Sermon for Trinity 21
Hosea 13:14 + Ephesians 6:10-17 + John 4:46-54
We have in our Gospel a very clear, very straightforward description of faith, and of the need for faith to grow and increase. Now, faith can be weak or strong, little or great, and that doesn’t change what faith gives us. A weak faith in Christ still has Christ, with all His mercy and forgiveness, just as much as a strong faith does. A little faith has the same treasure as a great faith. So it’s not about having more of Jesus’ love and forgiveness or less. It’s not about being more saved or less saved, or about being closer to God or farther away from God. Faith in Christ, even as tiny as a mustard seed, possesses all the benefits of Christ and makes a person a child and heir of heaven.
So faith needs to grow, not to receive greater blessings from Christ, but in order to hold onto Christ as the devil, the world and our sinful flesh try with all their might to make us let go. It’s about holding on ever more firmly, or letting Christ slip away entirely, and you will let Him slip away entirely unless your faith is constantly being built up by God’s Holy Spirit. Faith either increases or it decreases, but it never remains the same.
As long as things are going along steadily and relatively easily in your life, you don’t perceive whether your faith is strong or weak. It’s when trial and temptation come, hardship and affliction—that’s when faith reveals either its strength or its weakness. In our Gospel today, Jesus uses just such an affliction to increase the nobleman’s faith, to grow it from being a sight-oriented faith to a Word-oriented faith.
The affliction of the nobleman was the terrible illness of his son, who was sick with a fever of some kind that had him at the point of death. No doctor could help him. No medicine could save him. Only divine providence could help.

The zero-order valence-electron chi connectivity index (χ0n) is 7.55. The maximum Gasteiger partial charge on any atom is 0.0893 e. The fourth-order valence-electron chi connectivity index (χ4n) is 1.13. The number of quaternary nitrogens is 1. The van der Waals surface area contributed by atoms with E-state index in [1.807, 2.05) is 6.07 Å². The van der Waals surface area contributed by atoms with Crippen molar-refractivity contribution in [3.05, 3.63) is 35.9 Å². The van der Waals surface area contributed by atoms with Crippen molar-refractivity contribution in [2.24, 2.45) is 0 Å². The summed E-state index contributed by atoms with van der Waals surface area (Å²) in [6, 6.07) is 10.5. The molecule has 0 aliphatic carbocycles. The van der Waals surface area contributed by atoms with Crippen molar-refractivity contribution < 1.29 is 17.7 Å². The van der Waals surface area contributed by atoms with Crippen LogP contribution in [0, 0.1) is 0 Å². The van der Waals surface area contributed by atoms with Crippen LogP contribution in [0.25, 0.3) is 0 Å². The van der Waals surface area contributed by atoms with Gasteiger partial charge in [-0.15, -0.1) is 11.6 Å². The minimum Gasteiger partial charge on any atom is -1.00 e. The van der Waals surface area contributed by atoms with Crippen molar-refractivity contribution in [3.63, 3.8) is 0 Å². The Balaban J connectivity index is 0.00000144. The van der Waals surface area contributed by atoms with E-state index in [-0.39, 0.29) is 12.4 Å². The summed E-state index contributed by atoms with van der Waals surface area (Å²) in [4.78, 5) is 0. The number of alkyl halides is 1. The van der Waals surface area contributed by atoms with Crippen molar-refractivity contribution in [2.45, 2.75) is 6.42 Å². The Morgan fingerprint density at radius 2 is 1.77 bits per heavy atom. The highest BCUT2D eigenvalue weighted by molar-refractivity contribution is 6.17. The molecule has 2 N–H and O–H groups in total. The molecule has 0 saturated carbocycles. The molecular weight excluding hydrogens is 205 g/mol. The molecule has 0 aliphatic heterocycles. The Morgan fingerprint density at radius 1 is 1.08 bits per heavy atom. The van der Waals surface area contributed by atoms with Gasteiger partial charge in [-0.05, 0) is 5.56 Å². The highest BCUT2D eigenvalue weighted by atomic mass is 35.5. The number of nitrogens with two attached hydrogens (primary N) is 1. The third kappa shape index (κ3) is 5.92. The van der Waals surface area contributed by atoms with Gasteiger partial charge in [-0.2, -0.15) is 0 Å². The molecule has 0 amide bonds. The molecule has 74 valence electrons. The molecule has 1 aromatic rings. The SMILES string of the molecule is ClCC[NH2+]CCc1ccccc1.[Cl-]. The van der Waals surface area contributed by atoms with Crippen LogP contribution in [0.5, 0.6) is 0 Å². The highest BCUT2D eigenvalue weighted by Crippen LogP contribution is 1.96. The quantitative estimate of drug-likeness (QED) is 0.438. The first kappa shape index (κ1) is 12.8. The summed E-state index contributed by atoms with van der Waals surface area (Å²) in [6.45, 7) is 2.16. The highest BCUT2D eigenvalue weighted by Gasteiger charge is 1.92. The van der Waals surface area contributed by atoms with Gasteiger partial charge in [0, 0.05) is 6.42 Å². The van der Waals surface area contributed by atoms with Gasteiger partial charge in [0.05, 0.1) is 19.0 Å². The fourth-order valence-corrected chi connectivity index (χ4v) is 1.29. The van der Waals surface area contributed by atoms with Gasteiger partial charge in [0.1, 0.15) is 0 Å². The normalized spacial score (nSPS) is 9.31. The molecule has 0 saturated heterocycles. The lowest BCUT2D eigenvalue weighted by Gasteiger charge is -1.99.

There was a report going around about a teacher named Jesus, who claimed to be sent from God. He not only preached and taught with authority. He also healed, and He did it on His own authority. Never once did this Jesus say, “In the name of God, be healed,” as the Apostles later did. No, Jesus spoke His own word of healing, and the sick were healed.
But that was down in Judea and Jerusalem. So far the only miracle Jesus had performed up here in Galilee where the nobleman lived was the changing of water into wine at a wedding. Still, the people of Galilee had recently gone down to Jerusalem for the Passover where they did see Jesus perform many miracles, and the miracles attracted them and made them begin to believe in Jesus.
That was faith, but it was a very weak faith that wouldn’t last for long, wouldn’t hold up under pressure and under the cross. If faith only lasts as long as you see God’s providence in your life, then it will soon wither and fade away.
That was the kind of faith that first brought the nobleman to Jesus. It was real faith, faith that looked to Jesus for help and mercy, but so far, it was a faith that relied on Jesus being physically present in the same room as the sick person in order to heal him. So the father begged Jesus to come, come down to heal his son who was at the point of death.
Jesus, knowing that the nobleman and the rest of the people of Galilee had only this weak, fragile faith that relied on miracles, that needed this constant supply of miracles that their eyes could see in order to believe in Jesus—Jesus doesn’t agree to go down to this father’s house to heal his son. He even rebukes this sight-oriented faith, not only of this nobleman, but of all the people. He says, Unless you people see signs and wonders, you will by no means believe.
So Jesus points out the deficiency in their faith. You can’t continue to rely on your eyes in order to believe in Me. You can’t continue to trust in Me for help only if you can see what I’m doing and understand with your reason how and why I do it. You must learn to believe in Me even if your eyes see nothing and your reason tells you it’s foolish and worthless.
Does that seem like a mean reply by Jesus to this scared father in our Gospel? Reason says so. Our sinful flesh says so. That’s because our flesh thinks we actually deserve help from God, and that every suffering person deserves help from God, and that God isn’t good if He punishes or if He rebukes. What wickedness lives in us that we should ever pretend to be kinder and more evangelical than Jesus! That we should ever become His judges and try to tell Him how He should treat people!
But again, Jesus crushes our reason and condemns the idolatry that sets our will up against His. And for those who know the love and mercy of Jesus, His response to this father was just what the father needed, and just what we need, too.